In my quest for making things home made, I came across Emeril’s recipe for home made pita bread and I got really excited about it…and really intimidated at the same time. Pita’s seem like quite a challenge…how do you make the pockets? How do you keep them from being dry and tasting like cardboard (like many store bought versions)? I decided the best way to conquer my fears was to suck it up and make them…and I am SO glad that I did! They were incredibly easy to make, and incredibly tasty. They were moist and perfectly pocketed! Here is the recipe…and pictures of my first attempt. I honestly don’t think I will ever buy a pita again…this recipe is a gem!
Emeril’s Whole Wheat Pita Recipe:
1 ½ cups warm water
1 package active dry yeast
1½ tablespoons extra virgin olive oil 1 tablespoon
½ teaspoon honey
3 cups whole wheat flour
2 teaspoons salt
All purpose flour for dusting
Pour water into the bowl of an electric stand mixer with dough hook attached. Add yeast, olive oil and honey. Allow yeast to bloom until it begins to foam, about 5 minutes. Add flour, then salt. Mix on medium speed for one minute.
Turn the mixer down to low and mix for 2 minutes longer. Increase speed to medium and continue to mix 2 minutes longer. If at any point the dough wraps completely around the hook and is no longer kneading, turn off the machine, scrape the dough off the hook back into the bowl and return to mixing.
Transfer dough to a clean work surface and knead by hand for one minute longer or until you have a round, smooth, elastic dough. Pour 1 tablespoon of olive oil into a medium sized bowl.
Place dough into bowl and coat with the oil by turning over. Cover with a clean damp towel or plastic wrap and place in a moderately warm, draft-free place until doubled in volume, usually about 2 hours.
Position an up-side down 18 x 13 aluminum sheet pan or a baking stone on the middle rack in the oven.
Preheat oven to 500 degrees F.
Transfer the proofed dough to a clean work surface and knead it by hand until it is round, smooth and elastic, about one minute.
Divide the dough into 16 pieces, (2 ounces each) and shape into balls. Cover with a clean towel and allow to proof until expanded slightly in size, about 20 minutes.
Dust a clean work surface with all-purpose flour. Roll dough into 6-inch circles. You may stack them between parchment paper or clean towels.
Carefully and quickly place them in the oven directly on the baking sheet or stone. You may bake 2 or 3 at a time. Cook pitas for 2 minutes or until puffed. Remove with a metal spatula. Repeat with remaining dough. Serve hot or at room temperature.
Once cooled, pitas may be stored in a re-sealable plastic storage bag for up to 2 days.
Alternatively, the dough may me made a day ahead. After the dough has been kneaded and put into the bowl with the olive oil, place it into the refrigerator to proof overnight. The next day, pull dough from the refrigerator and allow it to sit at least 2 hours before proceeding with the recipe.
Yield: 16 pitasPosted on March 27, 2011 by LindsayTarquinio · 0 comments Read More
South Africa has really great food. If you are looking for (what I consider) some of the best baked goods in the world, you will find them here. Breads, ranging from banana, to ouma, to seed. Puffy golden meat pies, beautiful cakes, amazing bisctotti-like creations called Rusks….south Africans really know how to make magic in the oven. This country offers amazing curries and a wide and colorful selection of fresh off the farm fruits and veggies…but one thing this country lacks, is Mexican food…of any kind! South Africa is know for us creamy, beautiful avocados and perfectly plump tomatoes…they are known to throw cilantro in just about anything…but they have never experienced the magic that happens when these three powers combine to make guacamole! So, whenever we are here, I inevitably begin to crave my favorite type of food- Mexican!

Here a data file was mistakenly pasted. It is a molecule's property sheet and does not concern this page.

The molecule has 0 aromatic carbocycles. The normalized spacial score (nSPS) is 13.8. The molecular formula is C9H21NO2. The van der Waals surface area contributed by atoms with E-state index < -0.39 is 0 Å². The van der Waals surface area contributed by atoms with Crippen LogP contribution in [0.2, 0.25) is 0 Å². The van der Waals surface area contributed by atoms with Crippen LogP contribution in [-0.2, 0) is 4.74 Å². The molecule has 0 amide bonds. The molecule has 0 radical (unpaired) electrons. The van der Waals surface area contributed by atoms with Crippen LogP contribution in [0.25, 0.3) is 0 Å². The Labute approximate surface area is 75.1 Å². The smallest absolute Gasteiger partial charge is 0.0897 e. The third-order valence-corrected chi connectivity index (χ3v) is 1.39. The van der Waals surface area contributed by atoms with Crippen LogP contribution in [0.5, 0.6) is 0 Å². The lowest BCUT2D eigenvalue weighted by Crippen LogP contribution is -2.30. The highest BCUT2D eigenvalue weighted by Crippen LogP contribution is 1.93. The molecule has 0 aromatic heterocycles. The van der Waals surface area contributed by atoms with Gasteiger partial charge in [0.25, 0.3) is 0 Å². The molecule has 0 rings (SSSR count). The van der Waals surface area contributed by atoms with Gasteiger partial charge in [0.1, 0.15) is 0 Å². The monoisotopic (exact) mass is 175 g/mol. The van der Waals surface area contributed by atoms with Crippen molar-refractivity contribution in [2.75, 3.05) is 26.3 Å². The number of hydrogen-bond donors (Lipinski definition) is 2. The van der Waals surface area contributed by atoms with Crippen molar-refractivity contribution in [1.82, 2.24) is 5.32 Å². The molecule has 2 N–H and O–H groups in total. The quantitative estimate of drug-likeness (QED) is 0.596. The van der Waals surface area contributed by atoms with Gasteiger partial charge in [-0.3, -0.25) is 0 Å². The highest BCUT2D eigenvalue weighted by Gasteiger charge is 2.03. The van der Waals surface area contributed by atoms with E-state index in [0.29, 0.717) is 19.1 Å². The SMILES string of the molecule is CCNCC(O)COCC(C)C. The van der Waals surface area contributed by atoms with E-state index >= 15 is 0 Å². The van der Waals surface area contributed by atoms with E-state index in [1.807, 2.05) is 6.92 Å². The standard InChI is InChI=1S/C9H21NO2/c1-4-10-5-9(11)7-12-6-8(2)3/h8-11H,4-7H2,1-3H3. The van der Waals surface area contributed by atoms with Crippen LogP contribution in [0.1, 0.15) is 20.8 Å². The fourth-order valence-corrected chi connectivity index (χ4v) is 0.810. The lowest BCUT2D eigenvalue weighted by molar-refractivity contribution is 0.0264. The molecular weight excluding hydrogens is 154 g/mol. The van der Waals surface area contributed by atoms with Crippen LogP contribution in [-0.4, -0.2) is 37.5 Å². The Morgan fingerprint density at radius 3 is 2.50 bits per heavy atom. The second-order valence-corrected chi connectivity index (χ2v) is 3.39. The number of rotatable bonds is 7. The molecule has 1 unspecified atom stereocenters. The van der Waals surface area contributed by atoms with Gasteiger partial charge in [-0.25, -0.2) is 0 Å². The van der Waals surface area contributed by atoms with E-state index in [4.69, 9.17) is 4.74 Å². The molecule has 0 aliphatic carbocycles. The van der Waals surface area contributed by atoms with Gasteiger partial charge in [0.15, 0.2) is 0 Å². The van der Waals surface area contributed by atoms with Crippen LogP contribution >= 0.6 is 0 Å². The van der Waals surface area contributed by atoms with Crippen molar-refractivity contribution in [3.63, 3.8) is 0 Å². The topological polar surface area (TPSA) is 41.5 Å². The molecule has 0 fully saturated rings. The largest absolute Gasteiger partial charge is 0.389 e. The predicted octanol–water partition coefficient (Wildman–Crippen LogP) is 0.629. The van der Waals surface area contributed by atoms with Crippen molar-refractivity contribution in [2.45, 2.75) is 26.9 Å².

Since I can’t go down the street and order a big pile of chips and salsa to satisfy my desire…I figure I might as well post some pictures of a really amazing dining experience I had with Gavin and my dad the day before we left. I have been hearing great things about a little taco place on Buford Highway, very creatively called, El Senor Taco. My dad and I have always liked trying new foods…so we have some what of a “new restaurants only” tradition for our lunch dates…and we were not disappointed.
Our meal started with a GIANT basket of home made, fresh out of the fryer, tortilla chips and a selection of lovely salsas and marinated veggies from the salsa bar. (If you know me, you know that salsa and condiments in general make me really happy- so I was very impressed with this selection!)
As we were waiting for our food, we were offered a free plate of beautifully golden, not breaded, just fried chili peppers seasoned with lemon pepper. They were tangy, but not spicy, light and crispy.
When our food arrived, we had high hopes for the meal because the chips and salsa and peppers were so good- and we were not let down. As beautiful, fresh plates of tacos and salads were delivered, our mouths watered. My chicken salad, complete with half of an avocado, and lots of lovely tomatoes was really delicious. The fish tacos were awesome- very fresh. The pulled pork taco was good…but the highlight for all of us was found on my dads (bravely ordered) plate. The cow cheek (think face, not rear end) and cow tongue tacos were pretty unbelievable. The cheek was juicy and perfectly seasoned…the tongue was like the best, most flavorful pot roast I have every had (I would highly recommend it!)
The tacos range from $1.25-$2.50…the salad was about $4.50…and a big bowl of amazing looking seafood soup is about $6.00 (I want to go back just to try it). All in all, this was a great, very affordable, highly recommended dining experience. When we get back from J’Bay, it might just be one of my first stops!March 23, 2011 by LindsayTarquinio · 0 comments Read More
I know it is quite presumptuous to assume that a person has the time to go to work, keep the house clean, take care of children, have any sort of social life, keep up some kind of exercise regimen AND make all of their food from scratch. I know it seems daunting and I know that rolling the shopping cart over to the frozen foods isle of the grocery store…or the blue box Mac N’ Cheese section is extremely tempting, but I feel like before those processed and packages decisions are made, it is only fair that one knows the truth about those foods.
So, here goes…my argument for home made…for REAL food than can actually be found in nature…food that has not been pumped full of hormones, pesticides, hydrogenation and genetic modification. I will start my argument with some very compelling and eye opening statistics from a book that I have been reading: Animal, Vegetable, Miracle.